For fans, a major plus here is the inclusion of both the original Japanese cut and the American cut, complete with dubbing by Titra Studios, the folks responsible for many of the 1960s dub jobs fondly remembered by fans. To be honest, I found the American dub pretty awful, taking on the worst aspects of dubbing and rendering the movie an even bigger piece of nonsense than it already is. My five-year-old enjoyed watching it that way, but I didn't. All that said, the nostalgia factor for those who grew up seeing the film this way will no doubt mitigate the clumsiness of the dubbing for them. And, with both cuts present, you can have it your way, and we're all happy.

Rating for Style: B+
Rating for Substance: B

 

Image Transfer

 One
Aspect Ratio2.35:1 - Widescreen
Original Aspect Ratioyes
Anamorphicyes


Image Transfer Review: The American cut of the film contains the one major issue, at least for the hardcore. The opening credits have presumably been sourced from a different print to the rest of the film, as they are presented in 1.78:1 instead of the film's regular 2.35:1 ratio. Once the credits end, the film switches to the proper ratio. I assume this was done in order to include them at all, rather than leave them out, but some will likely take offense. It didn't bother me. Otherwise, the picture quality looks quite decent, with a good level of detail and color. Toho films of this period have their issues in terms of preservation and such, but this looks fine overall.

Image Transfer Grade: B

 

Audio Transfer

 LanguageRemote Access
MonoJapanese, Englishyes


Audio Transfer Review: The original soundtracks are provided, and both sound solid and punchy, with Akira Ifukube's classic score a highlight.

Audio Transfer Grade: B+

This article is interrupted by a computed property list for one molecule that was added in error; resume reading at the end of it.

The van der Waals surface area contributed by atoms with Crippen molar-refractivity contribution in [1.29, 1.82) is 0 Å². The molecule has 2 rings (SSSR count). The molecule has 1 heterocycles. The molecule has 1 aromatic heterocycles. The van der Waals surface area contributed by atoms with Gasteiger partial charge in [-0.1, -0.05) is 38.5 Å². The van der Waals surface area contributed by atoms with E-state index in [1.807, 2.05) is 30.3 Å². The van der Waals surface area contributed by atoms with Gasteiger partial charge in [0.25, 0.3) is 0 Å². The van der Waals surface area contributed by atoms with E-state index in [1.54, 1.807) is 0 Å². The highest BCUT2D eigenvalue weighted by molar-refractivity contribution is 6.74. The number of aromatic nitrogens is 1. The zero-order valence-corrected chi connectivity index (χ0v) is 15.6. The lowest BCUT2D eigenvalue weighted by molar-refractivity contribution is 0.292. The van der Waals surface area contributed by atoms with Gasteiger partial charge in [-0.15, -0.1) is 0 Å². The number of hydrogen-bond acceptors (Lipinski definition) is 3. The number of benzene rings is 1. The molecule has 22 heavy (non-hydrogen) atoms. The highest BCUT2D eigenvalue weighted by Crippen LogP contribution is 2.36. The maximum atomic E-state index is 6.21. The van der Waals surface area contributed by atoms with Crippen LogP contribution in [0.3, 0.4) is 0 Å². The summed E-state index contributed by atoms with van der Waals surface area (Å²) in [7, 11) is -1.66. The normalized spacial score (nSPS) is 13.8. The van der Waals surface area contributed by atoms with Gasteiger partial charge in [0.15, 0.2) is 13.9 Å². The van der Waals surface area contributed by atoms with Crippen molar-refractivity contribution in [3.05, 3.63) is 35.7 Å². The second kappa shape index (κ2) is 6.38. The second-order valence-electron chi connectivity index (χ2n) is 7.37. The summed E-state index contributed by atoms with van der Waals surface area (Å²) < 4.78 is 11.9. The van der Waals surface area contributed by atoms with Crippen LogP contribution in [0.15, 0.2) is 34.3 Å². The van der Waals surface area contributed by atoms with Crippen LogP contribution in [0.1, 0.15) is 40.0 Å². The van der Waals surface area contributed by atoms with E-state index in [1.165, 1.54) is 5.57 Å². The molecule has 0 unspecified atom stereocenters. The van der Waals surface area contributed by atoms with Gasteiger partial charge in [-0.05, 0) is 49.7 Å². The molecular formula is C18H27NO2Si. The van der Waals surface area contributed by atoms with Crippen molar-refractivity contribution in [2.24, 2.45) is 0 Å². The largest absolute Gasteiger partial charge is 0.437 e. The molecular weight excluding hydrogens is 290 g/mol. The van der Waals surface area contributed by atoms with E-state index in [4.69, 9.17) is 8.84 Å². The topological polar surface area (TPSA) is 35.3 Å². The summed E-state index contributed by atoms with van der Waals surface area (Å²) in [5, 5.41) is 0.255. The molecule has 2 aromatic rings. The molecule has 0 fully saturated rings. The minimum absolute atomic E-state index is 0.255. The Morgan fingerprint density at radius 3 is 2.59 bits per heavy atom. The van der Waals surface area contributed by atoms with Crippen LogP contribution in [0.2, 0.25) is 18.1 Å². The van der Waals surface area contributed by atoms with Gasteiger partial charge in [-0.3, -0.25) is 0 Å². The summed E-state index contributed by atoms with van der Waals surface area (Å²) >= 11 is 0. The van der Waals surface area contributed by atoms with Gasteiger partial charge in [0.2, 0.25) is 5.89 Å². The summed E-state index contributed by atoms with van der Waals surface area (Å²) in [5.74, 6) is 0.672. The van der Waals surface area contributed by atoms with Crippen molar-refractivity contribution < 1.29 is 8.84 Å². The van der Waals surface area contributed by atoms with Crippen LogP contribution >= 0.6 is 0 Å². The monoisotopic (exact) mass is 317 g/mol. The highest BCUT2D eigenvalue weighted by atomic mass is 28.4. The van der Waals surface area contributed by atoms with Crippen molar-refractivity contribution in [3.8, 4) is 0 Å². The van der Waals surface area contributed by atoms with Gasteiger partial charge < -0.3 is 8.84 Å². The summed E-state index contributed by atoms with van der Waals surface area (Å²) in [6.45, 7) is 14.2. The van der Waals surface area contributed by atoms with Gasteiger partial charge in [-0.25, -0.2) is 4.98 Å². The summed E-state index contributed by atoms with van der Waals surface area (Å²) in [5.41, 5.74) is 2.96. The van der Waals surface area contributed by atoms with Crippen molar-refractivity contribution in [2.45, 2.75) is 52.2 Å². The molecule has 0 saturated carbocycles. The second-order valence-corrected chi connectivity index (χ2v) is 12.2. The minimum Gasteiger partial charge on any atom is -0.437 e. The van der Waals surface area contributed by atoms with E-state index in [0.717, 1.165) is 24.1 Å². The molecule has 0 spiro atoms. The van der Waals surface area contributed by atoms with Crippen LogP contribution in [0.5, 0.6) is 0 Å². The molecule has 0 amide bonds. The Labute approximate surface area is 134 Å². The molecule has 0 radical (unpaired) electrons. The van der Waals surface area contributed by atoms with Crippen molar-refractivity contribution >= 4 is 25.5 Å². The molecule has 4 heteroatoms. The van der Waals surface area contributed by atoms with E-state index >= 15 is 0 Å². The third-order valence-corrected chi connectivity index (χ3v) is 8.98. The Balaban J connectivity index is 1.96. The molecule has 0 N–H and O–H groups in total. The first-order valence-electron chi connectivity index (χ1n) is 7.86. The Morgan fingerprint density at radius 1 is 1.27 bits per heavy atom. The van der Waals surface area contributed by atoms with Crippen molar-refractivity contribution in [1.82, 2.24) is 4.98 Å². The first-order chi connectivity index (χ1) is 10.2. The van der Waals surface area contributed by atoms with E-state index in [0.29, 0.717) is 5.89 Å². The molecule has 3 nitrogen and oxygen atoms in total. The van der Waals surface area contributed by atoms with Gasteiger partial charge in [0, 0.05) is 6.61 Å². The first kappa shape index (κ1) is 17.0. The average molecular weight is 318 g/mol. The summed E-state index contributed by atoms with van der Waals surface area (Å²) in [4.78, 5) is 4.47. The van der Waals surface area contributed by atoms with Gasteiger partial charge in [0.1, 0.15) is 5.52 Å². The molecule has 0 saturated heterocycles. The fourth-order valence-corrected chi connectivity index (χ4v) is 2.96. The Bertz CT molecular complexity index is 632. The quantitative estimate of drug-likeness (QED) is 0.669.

Disc Extras

Animated menu
Scene Access with 24 cues and remote access
Subtitles/Captions in English with remote access
1 Original Trailer(s)
1 Featurette(s)
1 Feature/Episode commentary by Japanese film scholar Stuart Galbraith IV
Packaging: other
1 Disc
1-Sided disc(s)
Layers: dual

Extra Extras:
  1. poster slide show
  2. stills gallery
Extras Review: The disc comes in Classic Media's "hardbook" format, which requires the paper bellyband around the bottom to stay closed, so don't throw it away. The bellyband does work as an analog to the Japanese practice of using obi strips on their packaging, so in that regard it's a nice touch. Still, if you break the disc hub, there's no replacing it, so handle with care. The disc contains a few goodies, including a commentary by Japanese film scholar/critic Stuart Galbraith IV. He provides a good amount of background info on the film and the cast/crew. Also on hand is a biography of producer Tomoyuki Tanaka (08m:31s), which provides a concise look at the man who could be called the original creator of Godzilla. A poster gallery and stills gallery are also provided, each including a caption discussing the image at hand.

Extras Grade: B

 

Final Comments

Another fondly remembered Godzilla film makes a strong debut on DVD, with afficionados getting to pick from the original cut and the cheesier American version. The extras are of interest but not absolutely essential. A must-have for giant monster fans.